So if competency doesn’t determine capacity, what does? Character does. All the competency in the world can’t compensate for a lack of character. Ultimately, your character is your lid. Even in a workplace that wouldn’t espouse any religious affiliation at all, character is the great leveler. You may be smart, but if people don’t like you, they won’t want to work with you. You may be the best software developer in your field, but if you lie, people won’t trust you. You may be able to bring reams of cash into the company, but if you mistreat the people who work with you, they’ll leave or they’ll make sure you do. LOCATION: 659
Lack of character kills careers, shatters families, ruins friendships, and destroys influence. And even if you never get fired or divorced over the compromises you make, your lack of character will limit the intimacy, joy, and depth you experience with God and with people. Like it or not, character, not competency, determines capacity. LOCATION: 663
Character determines so much more than you think. Ultimately, it not only dictates your capacity in work and in life but also becomes your legacy. Your competency leaves the first impression, but your character leaves the lasting one. The crowd is intrigued by your competency, but your family and close friends are influenced by your character. LOCATION: 669
When you’re no longer breathing, the legacy you’ll leave will center on your character. People will remember if you loved well, if you forgave easily, if you cared enough to be there for them. They’ll remember if you served or preferred to be served. They’ll know whether you thought life revolved around you or whether you really tried to honor God and others. They’ll remember whether you were generous or miserly, arrogant or humble, compassionate or indifferent. They’ll remember your temper or whether you learned the rhythms of grace. LOCATION: 682
Developing your character is never easy, which is why so many people abandon the pursuit. But it’s so worth it. Character matters more than anything because you bring who you are into everything you do. Your character determines the kind of spouse, parent, friend, employee, and leader you are. No matter how hard you try, you can’t escape you. LOCATION: 708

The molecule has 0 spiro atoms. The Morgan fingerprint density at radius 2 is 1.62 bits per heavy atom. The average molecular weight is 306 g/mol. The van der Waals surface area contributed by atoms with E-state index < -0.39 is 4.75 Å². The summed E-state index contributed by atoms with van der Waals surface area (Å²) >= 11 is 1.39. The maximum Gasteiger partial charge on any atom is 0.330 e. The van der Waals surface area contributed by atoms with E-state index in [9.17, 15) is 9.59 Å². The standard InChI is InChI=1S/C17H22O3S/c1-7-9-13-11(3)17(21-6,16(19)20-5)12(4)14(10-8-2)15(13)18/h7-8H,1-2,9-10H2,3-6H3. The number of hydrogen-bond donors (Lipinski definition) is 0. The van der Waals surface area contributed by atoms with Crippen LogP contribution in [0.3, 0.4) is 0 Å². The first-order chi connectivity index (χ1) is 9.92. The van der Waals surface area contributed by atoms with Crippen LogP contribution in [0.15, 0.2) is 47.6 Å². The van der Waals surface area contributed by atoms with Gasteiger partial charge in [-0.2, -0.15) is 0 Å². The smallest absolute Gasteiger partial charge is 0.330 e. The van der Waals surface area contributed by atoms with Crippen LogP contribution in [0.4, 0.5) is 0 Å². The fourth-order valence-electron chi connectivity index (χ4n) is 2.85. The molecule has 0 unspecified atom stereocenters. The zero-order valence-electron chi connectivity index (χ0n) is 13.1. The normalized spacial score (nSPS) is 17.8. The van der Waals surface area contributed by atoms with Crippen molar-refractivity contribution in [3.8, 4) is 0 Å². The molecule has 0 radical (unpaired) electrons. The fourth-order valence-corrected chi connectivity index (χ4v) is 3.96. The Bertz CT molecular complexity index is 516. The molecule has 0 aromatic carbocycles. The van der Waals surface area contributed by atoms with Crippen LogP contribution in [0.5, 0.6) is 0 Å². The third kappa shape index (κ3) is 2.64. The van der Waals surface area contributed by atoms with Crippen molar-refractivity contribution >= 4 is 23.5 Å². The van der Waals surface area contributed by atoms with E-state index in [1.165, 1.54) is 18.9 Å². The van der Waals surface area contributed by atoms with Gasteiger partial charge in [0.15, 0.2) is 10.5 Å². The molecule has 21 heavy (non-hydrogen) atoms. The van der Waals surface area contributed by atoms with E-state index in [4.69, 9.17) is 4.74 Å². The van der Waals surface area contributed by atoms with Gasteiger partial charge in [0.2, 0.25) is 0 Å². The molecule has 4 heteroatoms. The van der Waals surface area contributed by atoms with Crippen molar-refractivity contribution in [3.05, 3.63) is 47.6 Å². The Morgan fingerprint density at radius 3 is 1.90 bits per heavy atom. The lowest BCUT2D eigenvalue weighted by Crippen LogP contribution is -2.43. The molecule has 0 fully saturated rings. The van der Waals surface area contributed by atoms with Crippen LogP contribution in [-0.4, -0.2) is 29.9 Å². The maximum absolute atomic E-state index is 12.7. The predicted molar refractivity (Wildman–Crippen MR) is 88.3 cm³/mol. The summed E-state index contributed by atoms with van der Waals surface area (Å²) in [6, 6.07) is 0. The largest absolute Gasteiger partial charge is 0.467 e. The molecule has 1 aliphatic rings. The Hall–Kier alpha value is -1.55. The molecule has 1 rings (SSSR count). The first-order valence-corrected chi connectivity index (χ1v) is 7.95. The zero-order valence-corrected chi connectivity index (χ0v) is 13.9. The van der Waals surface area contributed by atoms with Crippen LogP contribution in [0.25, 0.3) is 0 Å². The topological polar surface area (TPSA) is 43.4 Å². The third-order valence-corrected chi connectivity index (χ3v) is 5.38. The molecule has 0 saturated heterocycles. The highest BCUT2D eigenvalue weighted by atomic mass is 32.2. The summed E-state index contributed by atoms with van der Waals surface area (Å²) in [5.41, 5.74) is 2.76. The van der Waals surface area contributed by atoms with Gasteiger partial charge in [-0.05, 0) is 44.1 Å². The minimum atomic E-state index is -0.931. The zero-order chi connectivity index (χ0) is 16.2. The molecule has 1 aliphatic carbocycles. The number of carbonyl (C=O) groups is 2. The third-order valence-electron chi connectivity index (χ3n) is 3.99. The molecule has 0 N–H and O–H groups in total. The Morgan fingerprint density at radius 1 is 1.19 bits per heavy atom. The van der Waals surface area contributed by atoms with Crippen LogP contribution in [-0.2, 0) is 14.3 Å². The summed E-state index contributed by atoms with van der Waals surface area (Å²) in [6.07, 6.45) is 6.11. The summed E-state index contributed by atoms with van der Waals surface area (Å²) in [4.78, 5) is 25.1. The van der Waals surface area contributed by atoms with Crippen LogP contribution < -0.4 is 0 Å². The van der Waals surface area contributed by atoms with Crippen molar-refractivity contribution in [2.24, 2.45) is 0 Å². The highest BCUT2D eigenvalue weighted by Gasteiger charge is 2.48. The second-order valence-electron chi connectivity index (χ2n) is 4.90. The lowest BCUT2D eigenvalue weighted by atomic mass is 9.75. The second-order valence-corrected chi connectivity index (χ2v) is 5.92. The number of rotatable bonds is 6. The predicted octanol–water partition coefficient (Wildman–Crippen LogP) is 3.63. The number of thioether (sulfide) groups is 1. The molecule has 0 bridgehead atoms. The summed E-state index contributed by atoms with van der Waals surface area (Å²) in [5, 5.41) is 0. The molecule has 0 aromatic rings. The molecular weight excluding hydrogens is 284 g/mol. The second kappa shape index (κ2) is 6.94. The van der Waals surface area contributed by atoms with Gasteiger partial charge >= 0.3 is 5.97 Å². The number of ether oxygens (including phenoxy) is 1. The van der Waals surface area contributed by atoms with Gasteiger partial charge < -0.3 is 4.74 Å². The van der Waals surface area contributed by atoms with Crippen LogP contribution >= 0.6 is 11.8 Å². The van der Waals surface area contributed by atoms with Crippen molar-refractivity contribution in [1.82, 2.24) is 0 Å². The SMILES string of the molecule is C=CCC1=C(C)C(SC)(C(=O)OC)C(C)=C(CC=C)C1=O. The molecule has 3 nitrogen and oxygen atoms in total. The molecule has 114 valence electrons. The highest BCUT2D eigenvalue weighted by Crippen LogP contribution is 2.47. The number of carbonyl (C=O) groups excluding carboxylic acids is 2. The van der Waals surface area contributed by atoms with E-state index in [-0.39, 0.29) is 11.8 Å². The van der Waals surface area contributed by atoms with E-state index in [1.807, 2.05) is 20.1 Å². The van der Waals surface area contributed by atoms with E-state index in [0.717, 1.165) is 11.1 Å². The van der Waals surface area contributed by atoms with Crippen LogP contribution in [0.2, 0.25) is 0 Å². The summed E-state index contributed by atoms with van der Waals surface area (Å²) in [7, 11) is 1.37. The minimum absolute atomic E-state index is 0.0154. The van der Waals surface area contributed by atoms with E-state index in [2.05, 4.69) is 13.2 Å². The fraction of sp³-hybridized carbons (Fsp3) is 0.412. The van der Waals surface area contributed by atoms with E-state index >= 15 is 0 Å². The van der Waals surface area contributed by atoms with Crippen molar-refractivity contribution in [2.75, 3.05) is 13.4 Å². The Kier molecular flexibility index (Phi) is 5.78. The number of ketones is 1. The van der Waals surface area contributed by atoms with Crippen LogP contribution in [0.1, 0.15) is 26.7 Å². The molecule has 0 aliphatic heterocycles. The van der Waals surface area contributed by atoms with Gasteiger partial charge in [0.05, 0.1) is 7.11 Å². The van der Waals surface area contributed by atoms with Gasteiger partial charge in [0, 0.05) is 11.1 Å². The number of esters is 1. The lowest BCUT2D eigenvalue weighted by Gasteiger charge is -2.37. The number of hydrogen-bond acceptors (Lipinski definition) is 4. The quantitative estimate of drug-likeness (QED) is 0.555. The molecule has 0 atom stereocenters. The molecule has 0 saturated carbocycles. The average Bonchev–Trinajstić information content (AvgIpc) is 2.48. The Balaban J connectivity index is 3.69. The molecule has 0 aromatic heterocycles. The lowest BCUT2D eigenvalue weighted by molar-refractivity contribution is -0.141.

So what are some telltale signs you’re drifting, that you’re not becoming who you intend to be? Here are five.
When you keep compromising, eventually you craft a life that is almost entirely self-centered. And that’s the opposite of who you know you should be. LOCATION: 777
And let’s be honest: character development is far more painful than skill development. Working on your character forces you to go into the crags and crevices of your heart. It encourages you to look at your past to forge a better future. It makes you look in the mirror. LOCATION: 796
The antidote to compromise is simply this: work twice as hard on your character as you do on your competency. It could be that you need to work five times harder. Or ten times harder. I don’t know. Twice as hard feels doable, and it’s a reminder that I’m likely going to resist it, so I’d better pay attention. According to Jesus, very few people ever manage to do it. LOCATION: 827
If you do go through the deep journey Jesus invites you to take, you’ll stop compromising. Your outside will begin to look like your inside. You won’t need to hide because there will be nothing left to hide. You’ll be so consistent that there will be no distinction between who you are publicly and who you are privately. Keeping your word will be easy because your yes will mean yes and your no will mean no. LOCATION: 863
The process of changing your character from the inside out could fill this entire book, but here are three ways to get started.
Competency gets you in the room. Character keeps you in the room. For all of us, it’s our character that determines how we’ll be remembered. More important, it’s our character that God is most interested in. Reverse the compromise that’s happening in your life, and you will finally close the gap between who you are and who you want to be. Your interior life will finally begin to sync with your exterior life. Not only will you experience a newfound peace and even deepened humility and self-respect, but you will change your legacy. The people closest to you will become the people most grateful for you. LOCATION: 977
As a culture, the more connected we’ve become, the more isolated we’ve grown. This is our strange twenty-first-century paradox: we’re connected to more people than ever before and we’ve never felt more alone. LOCATION: 1017
Technology does a good job of revealing what’s already inside you. If you’re narcissistic by nature, social media gives you a new platform to express your self-centeredness. If you lean toward workaholism, you’ll always have access to your office as you carry your devices with you everywhere. LOCATION: 1034
In essence, technology is like money: it makes a terrible master but a wonderful servant. Technology can be used for tremendous good, and it can bring out the worst inclinations in us all. LOCATION: 1042
In my lifetime, I’ve noticed the decline—perhaps the near death—of two vital things I see sliding further into the abyss with each passing year. Their demise may be part of the reason people feel so distant from others.
Confession is the part of prayer and life where we come before God and one another to admit all that we aren’t: our shortcomings, our intentional sins, and myriad unintentional sins. When we confess our brokenness, we admit that we are not all we pretend to be, hope to be, or could be. We own up to the fact that we are a mess. LOCATION: 1144